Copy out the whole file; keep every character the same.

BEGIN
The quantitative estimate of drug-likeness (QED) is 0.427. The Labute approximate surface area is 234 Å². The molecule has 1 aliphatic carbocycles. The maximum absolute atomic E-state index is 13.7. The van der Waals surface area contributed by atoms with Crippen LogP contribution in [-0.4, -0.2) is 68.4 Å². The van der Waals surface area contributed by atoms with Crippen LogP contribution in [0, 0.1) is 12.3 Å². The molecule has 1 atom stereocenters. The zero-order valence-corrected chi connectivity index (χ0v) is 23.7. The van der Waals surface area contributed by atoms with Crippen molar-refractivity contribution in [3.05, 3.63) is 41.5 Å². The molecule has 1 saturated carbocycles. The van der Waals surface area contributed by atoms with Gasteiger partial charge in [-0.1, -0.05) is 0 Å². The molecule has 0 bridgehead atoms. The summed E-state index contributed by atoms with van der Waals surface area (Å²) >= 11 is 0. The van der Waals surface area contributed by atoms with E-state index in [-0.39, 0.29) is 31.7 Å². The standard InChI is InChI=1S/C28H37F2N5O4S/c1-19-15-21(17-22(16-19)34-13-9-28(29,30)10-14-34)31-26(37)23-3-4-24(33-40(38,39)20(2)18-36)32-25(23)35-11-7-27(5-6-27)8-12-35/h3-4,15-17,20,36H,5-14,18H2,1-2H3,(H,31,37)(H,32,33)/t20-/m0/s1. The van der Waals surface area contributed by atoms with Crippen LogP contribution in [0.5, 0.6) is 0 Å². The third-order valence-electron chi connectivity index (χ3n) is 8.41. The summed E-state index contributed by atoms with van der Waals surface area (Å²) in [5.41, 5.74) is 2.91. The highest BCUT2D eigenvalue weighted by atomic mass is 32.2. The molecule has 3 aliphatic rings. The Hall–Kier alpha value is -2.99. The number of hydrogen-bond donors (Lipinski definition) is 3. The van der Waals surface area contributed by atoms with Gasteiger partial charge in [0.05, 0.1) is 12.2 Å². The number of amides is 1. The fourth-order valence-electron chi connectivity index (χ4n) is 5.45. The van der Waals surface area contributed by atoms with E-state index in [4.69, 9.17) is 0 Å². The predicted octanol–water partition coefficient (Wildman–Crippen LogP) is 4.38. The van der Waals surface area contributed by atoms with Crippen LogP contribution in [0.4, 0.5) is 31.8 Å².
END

The quantitative estimate of drug-likeness (QED) is 0.427. The Labute approximate surface area is 234 Å². The molecule has 1 aliphatic carbocycles. The maximum absolute atomic E-state index is 13.7. The van der Waals surface area contributed by atoms with Crippen LogP contribution in [-0.4, -0.2) is 68.4 Å². The van der Waals surface area contributed by atoms with Crippen LogP contribution in [0, 0.1) is 12.3 Å². The molecule has 1 atom stereocenters. The zero-order valence-corrected chi connectivity index (χ0v) is 23.7. The van der Waals surface area contributed by atoms with Crippen molar-refractivity contribution in [3.05, 3.63) is 41.5 Å². The molecule has 1 saturated carbocycles. The van der Waals surface area contributed by atoms with Gasteiger partial charge in [-0.1, -0.05) is 0 Å². The molecule has 0 bridgehead atoms. The summed E-state index contributed by atoms with van der Waals surface area (Å²) >= 11 is 0. The van der Waals surface area contributed by atoms with E-state index in [-0.39, 0.29) is 31.7 Å². The standard InChI is InChI=1S/C28H37F2N5O4S/c1-19-15-21(17-22(16-19)34-13-9-28(29,30)10-14-34)31-26(37)23-3-4-24(33-40(38,39)20(2)18-36)32-25(23)35-11-7-27(5-6-27)8-12-35/h3-4,15-17,20,36H,5-14,18H2,1-2H3,(H,31,37)(H,32,33)/t20-/m0/s1. The van der Waals surface area contributed by atoms with Crippen LogP contribution in [0.5, 0.6) is 0 Å². The third-order valence-electron chi connectivity index (χ3n) is 8.41. The summed E-state index contributed by atoms with van der Waals surface area (Å²) in [5.41, 5.74) is 2.91. The highest BCUT2D eigenvalue weighted by atomic mass is 32.2. The molecule has 3 aliphatic rings. The Hall–Kier alpha value is -2.99. The number of hydrogen-bond donors (Lipinski definition) is 3. The van der Waals surface area contributed by atoms with Gasteiger partial charge in [0.05, 0.1) is 12.2 Å². The number of amides is 1. The fourth-order valence-electron chi connectivity index (χ4n) is 5.45. The van der Waals surface area contributed by atoms with E-state index in [4.69, 9.17) is 0 Å². The predicted octanol–water partition coefficient (Wildman–Crippen LogP) is 4.38. The van der Waals surface area contributed by atoms with Crippen LogP contribution in [0.4, 0.5) is 31.8 Å².